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Pros and cons of attending a large college
|About.com||Small College or Large University? 10 Reasons Why Size Matters When Choosing a College|
The larger a college, the larger the pool of students, professors and coursework that you have access to.
- Attending a large college can improve your prospects of finding your "niche" within the college. For example, if you're an international student and would like to spend time with people from your country, going to a larger college will generally improve your prospects for doing so. Some people go to a small college because they want the intimacy of being in a small community. This may be an important consideration for some people, but it's important to note that you can find intimacy in a larger college by finding small groups of people who share your interests.
- All else being equal, the larger a population of students, the larger the number of exceptionally talented students. Even when a large college has less talented students than a small college on average, the best students at the large college may be better than the best students at the small college
The countervailing consideration is that such people may be difficult to find, depending on who you're looking for.
Large colleges have faculty working in a diversity of research areas, so you're more likely to find faculty who you have interests in common with.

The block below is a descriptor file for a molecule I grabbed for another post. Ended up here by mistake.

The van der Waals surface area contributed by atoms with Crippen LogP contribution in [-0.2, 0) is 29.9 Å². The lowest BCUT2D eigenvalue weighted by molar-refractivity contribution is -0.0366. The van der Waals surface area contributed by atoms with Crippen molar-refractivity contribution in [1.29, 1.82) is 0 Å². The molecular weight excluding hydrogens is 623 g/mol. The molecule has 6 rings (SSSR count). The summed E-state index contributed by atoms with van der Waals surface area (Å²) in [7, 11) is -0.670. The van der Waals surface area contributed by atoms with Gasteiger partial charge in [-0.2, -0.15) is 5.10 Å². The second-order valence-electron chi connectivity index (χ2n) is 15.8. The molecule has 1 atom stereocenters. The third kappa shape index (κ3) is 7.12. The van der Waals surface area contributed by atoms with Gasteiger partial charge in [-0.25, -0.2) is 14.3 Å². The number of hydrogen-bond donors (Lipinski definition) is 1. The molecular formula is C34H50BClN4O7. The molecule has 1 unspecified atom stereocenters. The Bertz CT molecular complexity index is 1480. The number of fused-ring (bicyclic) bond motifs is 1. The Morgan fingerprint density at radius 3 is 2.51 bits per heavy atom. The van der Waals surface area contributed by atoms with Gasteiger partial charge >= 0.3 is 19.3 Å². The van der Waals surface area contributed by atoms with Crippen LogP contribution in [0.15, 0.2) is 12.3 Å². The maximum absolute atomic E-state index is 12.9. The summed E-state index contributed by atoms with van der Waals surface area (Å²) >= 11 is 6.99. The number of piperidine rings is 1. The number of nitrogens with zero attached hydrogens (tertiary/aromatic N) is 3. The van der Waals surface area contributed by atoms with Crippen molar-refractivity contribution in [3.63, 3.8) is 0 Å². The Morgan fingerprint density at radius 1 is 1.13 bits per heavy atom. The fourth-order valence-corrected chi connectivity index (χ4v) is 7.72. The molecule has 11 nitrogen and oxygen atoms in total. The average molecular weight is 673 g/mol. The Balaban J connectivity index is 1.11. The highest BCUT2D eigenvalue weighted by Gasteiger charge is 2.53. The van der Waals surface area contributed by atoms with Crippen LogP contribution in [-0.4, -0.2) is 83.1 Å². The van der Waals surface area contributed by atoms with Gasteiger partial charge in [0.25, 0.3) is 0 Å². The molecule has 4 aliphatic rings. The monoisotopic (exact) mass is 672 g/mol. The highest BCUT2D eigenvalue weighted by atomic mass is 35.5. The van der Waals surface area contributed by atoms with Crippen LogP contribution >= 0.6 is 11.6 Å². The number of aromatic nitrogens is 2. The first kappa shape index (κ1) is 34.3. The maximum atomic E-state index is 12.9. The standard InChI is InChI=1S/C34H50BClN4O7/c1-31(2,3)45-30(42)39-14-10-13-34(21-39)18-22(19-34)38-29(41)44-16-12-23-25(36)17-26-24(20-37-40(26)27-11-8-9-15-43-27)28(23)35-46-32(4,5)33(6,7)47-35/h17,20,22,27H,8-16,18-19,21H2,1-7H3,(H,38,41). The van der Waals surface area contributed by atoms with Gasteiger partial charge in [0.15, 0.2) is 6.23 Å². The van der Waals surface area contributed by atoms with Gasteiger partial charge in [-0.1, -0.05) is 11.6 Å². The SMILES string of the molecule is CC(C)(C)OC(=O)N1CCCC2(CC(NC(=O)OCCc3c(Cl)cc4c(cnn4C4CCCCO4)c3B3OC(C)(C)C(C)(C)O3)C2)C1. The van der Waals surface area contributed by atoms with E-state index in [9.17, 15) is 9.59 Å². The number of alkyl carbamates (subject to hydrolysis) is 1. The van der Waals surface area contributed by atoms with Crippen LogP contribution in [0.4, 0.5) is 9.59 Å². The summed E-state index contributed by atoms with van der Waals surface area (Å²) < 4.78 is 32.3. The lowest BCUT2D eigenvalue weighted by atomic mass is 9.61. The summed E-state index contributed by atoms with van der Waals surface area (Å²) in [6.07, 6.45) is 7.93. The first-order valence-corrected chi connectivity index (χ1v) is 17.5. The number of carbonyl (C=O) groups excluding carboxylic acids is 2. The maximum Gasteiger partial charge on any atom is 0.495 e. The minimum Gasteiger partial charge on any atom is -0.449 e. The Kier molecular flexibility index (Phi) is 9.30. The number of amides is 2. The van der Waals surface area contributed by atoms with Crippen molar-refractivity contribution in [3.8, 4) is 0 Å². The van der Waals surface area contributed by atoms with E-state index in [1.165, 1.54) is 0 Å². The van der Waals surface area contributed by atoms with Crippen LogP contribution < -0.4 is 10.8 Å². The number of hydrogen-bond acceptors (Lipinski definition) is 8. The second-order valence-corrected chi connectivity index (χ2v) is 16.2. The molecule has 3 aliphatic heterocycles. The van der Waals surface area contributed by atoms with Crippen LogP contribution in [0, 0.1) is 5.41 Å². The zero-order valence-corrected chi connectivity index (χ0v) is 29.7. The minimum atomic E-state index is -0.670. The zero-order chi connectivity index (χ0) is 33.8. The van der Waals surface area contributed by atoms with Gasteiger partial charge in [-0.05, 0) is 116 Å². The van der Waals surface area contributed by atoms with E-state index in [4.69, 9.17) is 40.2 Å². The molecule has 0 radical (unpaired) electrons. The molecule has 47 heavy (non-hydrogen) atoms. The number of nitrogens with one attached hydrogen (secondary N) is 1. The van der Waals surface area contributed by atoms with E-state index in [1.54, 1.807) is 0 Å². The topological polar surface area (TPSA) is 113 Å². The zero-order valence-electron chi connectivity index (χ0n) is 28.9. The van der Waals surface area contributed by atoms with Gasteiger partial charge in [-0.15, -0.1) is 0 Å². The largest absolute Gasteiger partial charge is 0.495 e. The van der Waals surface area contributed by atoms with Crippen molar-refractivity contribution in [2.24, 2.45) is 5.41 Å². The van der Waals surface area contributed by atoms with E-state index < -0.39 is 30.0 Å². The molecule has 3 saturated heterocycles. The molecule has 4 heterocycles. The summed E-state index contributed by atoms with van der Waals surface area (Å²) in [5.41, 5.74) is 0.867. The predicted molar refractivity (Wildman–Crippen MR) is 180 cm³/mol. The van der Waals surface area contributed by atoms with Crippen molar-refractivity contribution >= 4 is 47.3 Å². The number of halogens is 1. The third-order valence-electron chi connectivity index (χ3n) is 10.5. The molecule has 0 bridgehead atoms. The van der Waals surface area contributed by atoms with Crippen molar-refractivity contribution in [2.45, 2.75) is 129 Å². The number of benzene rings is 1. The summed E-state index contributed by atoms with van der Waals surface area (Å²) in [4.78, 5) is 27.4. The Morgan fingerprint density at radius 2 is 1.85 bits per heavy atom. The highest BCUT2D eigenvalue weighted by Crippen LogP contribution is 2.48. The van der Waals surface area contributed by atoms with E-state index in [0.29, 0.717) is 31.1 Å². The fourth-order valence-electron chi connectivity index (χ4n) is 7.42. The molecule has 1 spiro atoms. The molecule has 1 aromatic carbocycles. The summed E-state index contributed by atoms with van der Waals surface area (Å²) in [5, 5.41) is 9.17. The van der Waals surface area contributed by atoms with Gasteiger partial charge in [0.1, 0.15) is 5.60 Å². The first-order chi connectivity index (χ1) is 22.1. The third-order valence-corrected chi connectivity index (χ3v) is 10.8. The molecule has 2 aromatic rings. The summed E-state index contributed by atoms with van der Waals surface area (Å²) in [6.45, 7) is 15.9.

Going to a larger college can also offer you more options for courses to take. For example, a large college might offer honors discrete math in addition to a standard discrete math course. Large colleges also generally offer a greater number of highly specialized electives than smaller colleges do.
- It can be hard to get to know people because there are sufficiently many courses and sections of each course so that you may not take multiple courses with many students.
- Introductory lecture courses are often huge, such that there's little opportunity to engage with the professor. This is counterbalanced by the fact that large lecture courses are often accompanied by smaller discussion sections.
Making the most out of a large college requires that one take initiative in creating friendships, finding people who share your interests, and connecting with professors. For people who are willing and able to take initiative in these respects, we tend to think that the pros of attending a large college outweigh the cons. If you have a strong aversion to doing these things, you may do better at a small college.